Or perhaps I’m not naturally wired that way.  What do you all think?  Have you ever felt insecure about the complete lack of photos you take?  You can lie.  I can take it.

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You may not know this, but the Feast of the Presentation of Our Lord at the Temple, otherwise known as Candlemas, was celebrated on February 2nd in Anglican and Episcopal churches all over the world. Guest blogging for me today is The Professor, here to tell us about his Candlemas experience:

So I decided to toddle off to Candlemas last night. Actually, I left here at 6.10 and I decided that if I could get to Foggy and find parking and get into the church by 6.30 Jesus wanted me to go, but if I DIDN’T get there in time He didn’t want me to and I would go home. Well, he obviously wanted me to because I zoomed straight there and found ROCK STAR (Jesus Christ Super Star) parking right in front of the church.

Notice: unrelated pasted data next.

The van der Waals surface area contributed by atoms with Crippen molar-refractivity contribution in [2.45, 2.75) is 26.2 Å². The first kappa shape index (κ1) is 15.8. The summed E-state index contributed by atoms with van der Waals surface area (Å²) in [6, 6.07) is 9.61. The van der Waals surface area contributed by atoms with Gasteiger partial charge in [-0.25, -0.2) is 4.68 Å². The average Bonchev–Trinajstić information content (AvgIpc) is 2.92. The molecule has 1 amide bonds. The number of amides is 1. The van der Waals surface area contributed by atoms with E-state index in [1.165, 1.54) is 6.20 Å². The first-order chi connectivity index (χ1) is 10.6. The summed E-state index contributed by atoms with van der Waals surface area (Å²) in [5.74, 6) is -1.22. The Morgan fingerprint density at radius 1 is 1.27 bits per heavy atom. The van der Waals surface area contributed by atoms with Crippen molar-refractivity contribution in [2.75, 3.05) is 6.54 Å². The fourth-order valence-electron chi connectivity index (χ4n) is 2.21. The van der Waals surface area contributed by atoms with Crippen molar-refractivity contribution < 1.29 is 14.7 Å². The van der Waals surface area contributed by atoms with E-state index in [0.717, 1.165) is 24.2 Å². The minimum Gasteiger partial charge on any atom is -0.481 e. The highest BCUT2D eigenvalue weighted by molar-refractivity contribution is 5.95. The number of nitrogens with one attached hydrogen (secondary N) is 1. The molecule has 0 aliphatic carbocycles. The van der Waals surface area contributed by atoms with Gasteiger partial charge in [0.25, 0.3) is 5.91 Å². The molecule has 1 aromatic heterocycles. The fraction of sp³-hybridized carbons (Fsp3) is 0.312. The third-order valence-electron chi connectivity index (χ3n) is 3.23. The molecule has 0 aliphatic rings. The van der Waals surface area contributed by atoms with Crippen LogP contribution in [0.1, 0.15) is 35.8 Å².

Well my dear what a PRODUCTION. You have NEVER seen the like.

FIRST of all, the church was PACKED. I usually like to skulk in the back but there was almost nowhere to sit and I had to go way up in the 4th pew to find a seat (in the dead middle between 2 hugely unfriendly Anglo-Catholics, one of whom stepped on my feet and other wouldn’t pass the peace to me!). Where do all these Anglo-Catholics come from? I swear the church was as full as ours for Easter.

SECOND of all, what a crew! Two bishops, including that odd little Bishop of Quincy who we heard preach there once before (you will remember that he wore the most enormous bejeweled mitre and talked about how much he lurved Anglo-Catholicism). There were also three Guardians of the Shrine of Our Lady of Walsingham. And the outfits: capes and copes and capallettas and beanies.